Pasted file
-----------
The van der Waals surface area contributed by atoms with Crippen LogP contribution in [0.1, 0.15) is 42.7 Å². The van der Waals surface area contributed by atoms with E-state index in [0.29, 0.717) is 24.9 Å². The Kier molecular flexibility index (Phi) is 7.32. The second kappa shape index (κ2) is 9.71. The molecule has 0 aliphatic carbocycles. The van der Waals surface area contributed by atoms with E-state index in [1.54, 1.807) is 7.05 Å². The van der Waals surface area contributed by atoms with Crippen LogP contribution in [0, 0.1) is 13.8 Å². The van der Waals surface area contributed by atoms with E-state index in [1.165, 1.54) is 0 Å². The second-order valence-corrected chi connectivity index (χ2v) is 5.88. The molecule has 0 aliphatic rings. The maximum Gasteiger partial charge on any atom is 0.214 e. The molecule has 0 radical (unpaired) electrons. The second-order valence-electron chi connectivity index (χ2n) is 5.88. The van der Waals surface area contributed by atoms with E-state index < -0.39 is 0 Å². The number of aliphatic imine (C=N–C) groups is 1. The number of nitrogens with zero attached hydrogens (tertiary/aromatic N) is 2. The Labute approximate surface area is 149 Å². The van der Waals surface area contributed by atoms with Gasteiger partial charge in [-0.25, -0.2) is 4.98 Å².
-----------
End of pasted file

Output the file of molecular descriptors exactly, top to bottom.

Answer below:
The van der Waals surface area contributed by atoms with Crippen LogP contribution in [0.1, 0.15) is 42.7 Å². The van der Waals surface area contributed by atoms with E-state index in [0.29, 0.717) is 24.9 Å². The Kier molecular flexibility index (Phi) is 7.32. The second kappa shape index (κ2) is 9.71. The molecule has 0 aliphatic carbocycles. The van der Waals surface area contributed by atoms with E-state index in [1.54, 1.807) is 7.05 Å². The van der Waals surface area contributed by atoms with Crippen LogP contribution in [0, 0.1) is 13.8 Å². The van der Waals surface area contributed by atoms with E-state index in [1.165, 1.54) is 0 Å². The second-order valence-corrected chi connectivity index (χ2v) is 5.88. The molecule has 0 aliphatic rings. The maximum Gasteiger partial charge on any atom is 0.214 e. The molecule has 0 radical (unpaired) electrons. The second-order valence-electron chi connectivity index (χ2n) is 5.88. The van der Waals surface area contributed by atoms with E-state index < -0.39 is 0 Å². The number of aliphatic imine (C=N–C) groups is 1. The number of nitrogens with zero attached hydrogens (tertiary/aromatic N) is 2. The Labute approximate surface area is 149 Å². The van der Waals surface area contributed by atoms with Gasteiger partial charge in [-0.25, -0.2) is 4.98 Å².